It's true we'll make a better day just you and me (Everyone)

We are the world, we are the children (Everyone)
We are the ones who make a brighter day so let's start giving (Everyone)
There's a choice we're making we're saving our own lives (Bob Dylan)
It's true we'll make a better day just you and me (Bob Dylan)

We are the world, we are the children (Everyone)
We are the ones who make a brighter day so let's start giving (Everyone)
There's a choice we're making we're saving our own lives (Everyone)
It's true we'll make a better day just you and me (Everyone)

We are the world, we are the children (Everyone)
We are the ones who make a brighter day so let's start giving (Everyone)
Oh There's a choice we're making we're saving our own lives (Ray Charles)
It's true we'll make a better day just you and me (Ray Charles)

We are the world, we are the children (Stevie Wonder/Bruce Springsteen)
We are the ones who make a brighter day so let's start giving (Stevie Wonder/Bruce Springsteen)
There's a choice we're making we're saving our own lives (Stevie Wonder)
It's true we'll make a better day just you and me (Stevie Wonder)

We are the world, we are the children (Stevie Wonder/Bruce Springsteen)
We are the ones who make a brighter day so let's start giving (Stevie Wonder/Bruce Springsteen)
There's a choice we're making we're saving our own lives (Bruce Springsteen)
It's true we'll make a better day just you and me (Bruce Springsteen)

We are the world, we are the children (Everyone)
We are the ones who make a brighter day so let's start giving (Everyone)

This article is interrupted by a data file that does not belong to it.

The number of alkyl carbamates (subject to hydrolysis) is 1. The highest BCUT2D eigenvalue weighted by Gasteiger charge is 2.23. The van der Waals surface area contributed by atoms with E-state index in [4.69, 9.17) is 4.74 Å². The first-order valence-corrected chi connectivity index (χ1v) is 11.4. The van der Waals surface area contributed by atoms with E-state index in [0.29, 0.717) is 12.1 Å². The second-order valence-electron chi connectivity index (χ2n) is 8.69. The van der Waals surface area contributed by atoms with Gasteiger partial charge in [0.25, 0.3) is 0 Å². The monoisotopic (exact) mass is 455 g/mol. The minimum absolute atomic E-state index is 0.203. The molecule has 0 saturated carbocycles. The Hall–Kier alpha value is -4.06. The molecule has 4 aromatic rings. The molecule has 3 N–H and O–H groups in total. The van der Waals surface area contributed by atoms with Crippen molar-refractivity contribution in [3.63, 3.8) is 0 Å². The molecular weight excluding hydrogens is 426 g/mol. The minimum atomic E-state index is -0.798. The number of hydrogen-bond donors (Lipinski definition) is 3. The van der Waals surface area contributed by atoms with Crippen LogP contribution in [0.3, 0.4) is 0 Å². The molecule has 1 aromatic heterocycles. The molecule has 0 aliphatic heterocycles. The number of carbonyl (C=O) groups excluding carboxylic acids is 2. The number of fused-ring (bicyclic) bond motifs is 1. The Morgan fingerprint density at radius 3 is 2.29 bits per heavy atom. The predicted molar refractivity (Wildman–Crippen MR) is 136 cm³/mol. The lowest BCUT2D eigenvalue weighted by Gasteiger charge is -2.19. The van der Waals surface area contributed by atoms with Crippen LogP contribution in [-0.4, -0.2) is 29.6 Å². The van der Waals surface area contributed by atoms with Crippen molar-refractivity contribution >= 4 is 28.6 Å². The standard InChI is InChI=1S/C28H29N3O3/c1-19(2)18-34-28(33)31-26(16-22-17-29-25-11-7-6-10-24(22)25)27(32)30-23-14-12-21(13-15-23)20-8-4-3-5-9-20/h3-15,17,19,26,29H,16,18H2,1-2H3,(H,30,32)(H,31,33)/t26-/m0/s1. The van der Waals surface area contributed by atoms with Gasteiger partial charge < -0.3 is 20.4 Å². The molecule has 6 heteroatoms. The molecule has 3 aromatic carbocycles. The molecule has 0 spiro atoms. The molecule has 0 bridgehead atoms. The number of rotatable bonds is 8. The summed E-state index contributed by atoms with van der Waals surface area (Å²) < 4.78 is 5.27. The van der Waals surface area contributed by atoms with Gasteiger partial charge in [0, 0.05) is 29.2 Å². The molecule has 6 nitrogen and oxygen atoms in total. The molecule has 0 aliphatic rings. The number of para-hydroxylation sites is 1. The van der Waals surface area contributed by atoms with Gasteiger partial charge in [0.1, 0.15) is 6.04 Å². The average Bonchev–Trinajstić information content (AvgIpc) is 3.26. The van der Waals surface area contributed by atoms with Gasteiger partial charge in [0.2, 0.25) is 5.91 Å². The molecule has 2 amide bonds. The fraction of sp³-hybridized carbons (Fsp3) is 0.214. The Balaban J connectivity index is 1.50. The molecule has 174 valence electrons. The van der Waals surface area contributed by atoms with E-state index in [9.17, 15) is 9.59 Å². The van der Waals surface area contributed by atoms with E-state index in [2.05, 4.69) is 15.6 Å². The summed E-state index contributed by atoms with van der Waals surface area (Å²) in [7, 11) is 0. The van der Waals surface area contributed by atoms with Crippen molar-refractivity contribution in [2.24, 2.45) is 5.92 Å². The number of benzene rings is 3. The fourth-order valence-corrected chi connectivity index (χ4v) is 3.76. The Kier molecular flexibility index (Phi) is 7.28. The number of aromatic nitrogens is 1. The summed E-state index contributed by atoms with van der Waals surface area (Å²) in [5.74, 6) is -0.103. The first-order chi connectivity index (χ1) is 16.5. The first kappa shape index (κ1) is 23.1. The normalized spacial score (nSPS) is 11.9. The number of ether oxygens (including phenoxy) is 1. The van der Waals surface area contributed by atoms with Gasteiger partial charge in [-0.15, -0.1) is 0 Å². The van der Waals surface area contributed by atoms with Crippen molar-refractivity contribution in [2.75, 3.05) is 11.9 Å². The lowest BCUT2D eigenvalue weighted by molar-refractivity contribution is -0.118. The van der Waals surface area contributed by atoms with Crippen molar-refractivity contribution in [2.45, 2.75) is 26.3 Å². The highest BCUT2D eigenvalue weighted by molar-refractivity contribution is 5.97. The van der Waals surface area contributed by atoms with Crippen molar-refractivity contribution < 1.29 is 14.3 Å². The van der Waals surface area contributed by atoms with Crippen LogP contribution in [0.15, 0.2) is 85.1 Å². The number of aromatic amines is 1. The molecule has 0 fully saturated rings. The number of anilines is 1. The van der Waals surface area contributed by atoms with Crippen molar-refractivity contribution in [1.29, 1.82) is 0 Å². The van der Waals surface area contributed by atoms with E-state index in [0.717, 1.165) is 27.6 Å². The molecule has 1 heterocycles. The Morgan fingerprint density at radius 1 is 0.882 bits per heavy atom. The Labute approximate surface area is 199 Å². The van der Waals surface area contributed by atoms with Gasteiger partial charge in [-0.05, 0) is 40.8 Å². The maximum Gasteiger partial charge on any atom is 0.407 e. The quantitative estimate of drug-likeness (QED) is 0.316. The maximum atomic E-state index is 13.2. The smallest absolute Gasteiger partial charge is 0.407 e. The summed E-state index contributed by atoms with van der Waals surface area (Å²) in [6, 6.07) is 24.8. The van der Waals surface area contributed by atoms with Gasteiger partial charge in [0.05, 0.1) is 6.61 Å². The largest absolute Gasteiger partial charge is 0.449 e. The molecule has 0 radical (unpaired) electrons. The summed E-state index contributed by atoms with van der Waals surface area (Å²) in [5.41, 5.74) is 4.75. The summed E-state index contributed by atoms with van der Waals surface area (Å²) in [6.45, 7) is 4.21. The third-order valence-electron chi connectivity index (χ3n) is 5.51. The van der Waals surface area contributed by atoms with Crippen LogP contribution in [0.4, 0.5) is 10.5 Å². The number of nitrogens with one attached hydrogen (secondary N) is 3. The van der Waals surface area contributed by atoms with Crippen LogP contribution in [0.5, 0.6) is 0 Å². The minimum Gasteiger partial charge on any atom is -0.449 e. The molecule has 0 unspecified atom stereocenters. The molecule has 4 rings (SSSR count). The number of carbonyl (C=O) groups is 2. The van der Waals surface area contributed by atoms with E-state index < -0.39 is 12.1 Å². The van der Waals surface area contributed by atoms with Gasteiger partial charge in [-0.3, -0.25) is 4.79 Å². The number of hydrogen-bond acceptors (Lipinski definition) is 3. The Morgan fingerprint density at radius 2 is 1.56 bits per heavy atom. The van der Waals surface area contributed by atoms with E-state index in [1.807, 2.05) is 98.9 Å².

There's a choice we're making we're saving our own lives (Everyone)
It's true we'll make a better day just you and me (Everyone)

We are the world, we are the children (James Ingram)
We are the ones who make a brighter day so let's start giving (James Ingram)
There's a choice we're making we're saving our own lives (Ray Charles)
It's true we'll make a better day just you and me (Ray Charles)

We are the world, we are the children (Everyone)
We are the ones who make a brighter day so let's start giving (Everyone)
There's a choice we're making we're saving our own lives (Everyone/Ray Charles)
It's true we'll make a better day just you and me (Everyone/Ray Charles)

Do They Know It's Christmas

I love this one, too. Enjoy~

Happy Christmas from John and Yoko

A friend just posted this on her Facebook site, and I thought it would be a good thing to share it further~

Monday, December 7, 2009

listen... (III) - A poem by e.e. cummings - American Poems

listen... (III) - A poem by e.e. cummings - American Poems

i dreamed
it appeared that you thought to
escape me and became a great
lily atilt on
waters but i was aware of
fragrance and i came riding upon
a horse of porphyry into the
waters i rode down the red
horse shrieking from splintering
foam caught you clutched you upon my
i dreamed in my dream you had
desire to thwart me and became
a little bird and hid
in a tree of tall marble
from a great way i distinguished
singing and i came
riding upon a scarlet sunset
trampling the night easily
from the shocked impossible
tower i caught
you strained you
broke you upon my blood
beloved i dreamed
i thought you would have deceived
me and became a star in the kingdom
of heaven
through day and space i saw you close
your eyes and i came riding
upon a thousand crimson years arched with agony
i reined them in tottering before
the throne and as
they shied at the automaton moon from
the transplendant hand of sombre god
i picked you
as an apple is picked by the little peasants for their girls

Monday Photo

It's been cold here, for us. In 20's, and this morning the low I saw while driving was 19.

My neighbor, who might have a better temperature gauge in her car registered 15. Cold, and sunny. So, I've been out taking photos of the apple, alder and maple leaves on our lawn.

I've ordered a camera for Christmas off of Ebay, and tested the battery today. Now I know it works, back in the box it goes until the 25th. . .

Tuesday, December 1, 2009

Flowers in December

flowers in december, originally uploaded by °°k°°.

Isn't this beautiful? Contemplative, mysterious, December.

Photo note:

"beautiful track....flowers in december by Mazzy Star"

Tuesday Musings